Wednesday, June 6, 2018

Using Pencil/Paper Summative Assessments for Formative Assessment- A Google Approach.

If there is one thing that I have learned in my position it is this: teachers feel that summative assessment is important and that summative assessments in the form of tests are a regular practice of 7-12 teachers. In my role with our team one of the things that we continually work on is the teacher use of formative assessment with students. Just to illustrate this point we use videos and research from people like Rick Wormeli to emphasize that point.

What we miss sometimes is helping teachers make the link between summative assessments, like tests and formative assessments. To frame it a different way, how can a teacher use tests for formative purposes? The answer depends upon to what extent technology is leveraged in the process. For example if the test is online within a LMS like Brightspace with autograding and scoring within the LMS then the analytic data that comes with placing that test online is very simple. If the test is online in a Google Form then using the using an add on for Google Sheets called Flubaroo would allow for a more detailed item analysis of the test, an analysis that could be used to target problem areas for intervention before a retest or to identify areas for focus in final examination review. Conditional formatting in a Google Sheet can also allow for a more detailed analysis to be completed. However, what happens if the test is administered in pencil/paper format? What then? A possible solution is the focus of this blog post.

Teachers, when talking about the possibility of summative assessments and digital spaces, express validity and reliability concerns when implementing online testing. As a result they do not shift to testing online, depriving themselves of the opportunity to use summative tests for formative purposes without serious increases in workload. However there is a way to have the best of both worlds and it comes back to the use of Google Forms, Google Sheets with its toolset, and the Flubaroo add on. 

To start let's say that a teacher has a test that has ten selective response and four constructive response items. The first step would be to have the answers for the selective responses and the scores for the constructive responses entered into a spreadsheet via a Google Form. To do that, ten blank multiple choice items need to be created and four short answer questions need to be created in a Google Form. The images below show exactly what is needed to ensure the data is entered correctly.

With the Google Form created, the teacher then would need to provide the link to the Google Form to students to allow them to enter their results from their pencil/paper tests. This can be done within Google Classroom. a shortened url or even a QR code.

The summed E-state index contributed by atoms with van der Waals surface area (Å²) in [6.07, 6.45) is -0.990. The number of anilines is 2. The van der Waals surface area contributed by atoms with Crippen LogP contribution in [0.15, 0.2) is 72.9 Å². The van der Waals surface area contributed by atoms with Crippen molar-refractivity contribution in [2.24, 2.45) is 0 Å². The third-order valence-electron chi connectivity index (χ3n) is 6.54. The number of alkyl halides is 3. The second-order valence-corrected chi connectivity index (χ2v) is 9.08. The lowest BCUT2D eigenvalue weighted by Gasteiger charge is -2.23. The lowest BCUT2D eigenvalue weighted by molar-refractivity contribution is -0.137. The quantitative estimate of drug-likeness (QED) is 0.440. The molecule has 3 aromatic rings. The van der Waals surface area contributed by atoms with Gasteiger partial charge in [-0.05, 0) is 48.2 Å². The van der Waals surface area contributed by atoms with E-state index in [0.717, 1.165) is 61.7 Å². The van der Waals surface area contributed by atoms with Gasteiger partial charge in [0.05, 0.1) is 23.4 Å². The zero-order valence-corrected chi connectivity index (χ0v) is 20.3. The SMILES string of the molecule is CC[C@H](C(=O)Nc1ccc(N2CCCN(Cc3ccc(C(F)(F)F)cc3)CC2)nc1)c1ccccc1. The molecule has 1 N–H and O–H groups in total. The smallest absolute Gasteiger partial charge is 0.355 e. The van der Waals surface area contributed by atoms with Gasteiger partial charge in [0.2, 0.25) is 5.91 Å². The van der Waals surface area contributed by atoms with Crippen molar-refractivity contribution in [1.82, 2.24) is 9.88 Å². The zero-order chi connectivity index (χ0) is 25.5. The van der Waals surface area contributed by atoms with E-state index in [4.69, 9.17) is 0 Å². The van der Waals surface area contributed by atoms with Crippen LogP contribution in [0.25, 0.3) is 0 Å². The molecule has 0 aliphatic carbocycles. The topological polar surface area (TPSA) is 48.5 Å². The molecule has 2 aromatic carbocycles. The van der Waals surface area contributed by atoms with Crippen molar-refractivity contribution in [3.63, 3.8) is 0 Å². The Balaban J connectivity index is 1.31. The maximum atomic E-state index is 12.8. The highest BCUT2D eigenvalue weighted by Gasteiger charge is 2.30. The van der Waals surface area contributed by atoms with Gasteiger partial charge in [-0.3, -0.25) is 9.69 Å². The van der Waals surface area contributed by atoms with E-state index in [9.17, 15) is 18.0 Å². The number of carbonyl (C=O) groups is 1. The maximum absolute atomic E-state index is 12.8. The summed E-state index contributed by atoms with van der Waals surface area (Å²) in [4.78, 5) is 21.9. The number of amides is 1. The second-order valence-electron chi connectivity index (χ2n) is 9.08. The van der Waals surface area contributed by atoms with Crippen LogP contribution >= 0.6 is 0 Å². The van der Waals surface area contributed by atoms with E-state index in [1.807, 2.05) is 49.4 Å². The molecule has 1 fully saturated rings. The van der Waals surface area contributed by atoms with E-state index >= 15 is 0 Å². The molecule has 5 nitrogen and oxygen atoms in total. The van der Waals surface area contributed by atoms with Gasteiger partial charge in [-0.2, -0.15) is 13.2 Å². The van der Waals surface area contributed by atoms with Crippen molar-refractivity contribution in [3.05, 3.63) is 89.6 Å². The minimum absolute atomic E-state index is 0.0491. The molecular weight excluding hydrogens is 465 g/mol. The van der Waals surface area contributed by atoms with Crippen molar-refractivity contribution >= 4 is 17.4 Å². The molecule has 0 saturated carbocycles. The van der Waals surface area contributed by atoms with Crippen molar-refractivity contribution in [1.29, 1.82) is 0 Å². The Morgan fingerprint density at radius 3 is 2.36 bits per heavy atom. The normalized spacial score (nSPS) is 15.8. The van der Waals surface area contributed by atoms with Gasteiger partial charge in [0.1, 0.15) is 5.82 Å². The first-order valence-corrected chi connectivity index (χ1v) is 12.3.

The results from the Google Form land in the response area and the results also land in a Google Sheet. It is the Google Sheet that we need to be in because it is there we can do a detailed data or item analysis. To start the analysis we will look at some sample data as indicated in the image below.

I have 3 selective response items and 2 constructive response items added for demonstration purposes. 

In focusing on the selective responses and the data analysis we need to use an add on called Flubaroo. With Flubaroo all that needs to be done is to select the questions to be graded (we will skip the constructive response items), choose the answer key (so ensure you, as the teacher, have submitted the answer key in the Google Form) and Flubaroo does the rest. Below are the images that illustrates this process.

But what about the constructive response? This is where we can use the features of Google Sheets to complete the analysis. The images below the use of formulas and conditional formatting to achieve this task. 

This is but one way to use conditional formatting. Here is a different option using the second constructive response column.

With the use of Flubaroo and Google Sheets functionality, a teacher can conduct a detailed analysis of any summative assessment. With the ease of use that is inherent within Google Form creation and dissemination, the collection of data from a pencil/paper summative assessment like a test can be completed by any classroom teacher. So, after reading this blog, it should be clearer to the reader that the use of pencil and paper summative assessments should not be an impediment to their use for formative assessment purposes. Because as Rick Wormeli points out, kids can learn without summative assessment but cannot learn without formative assessment. We can have the best of both worlds, if we leverage technology to make it easier and more efficient.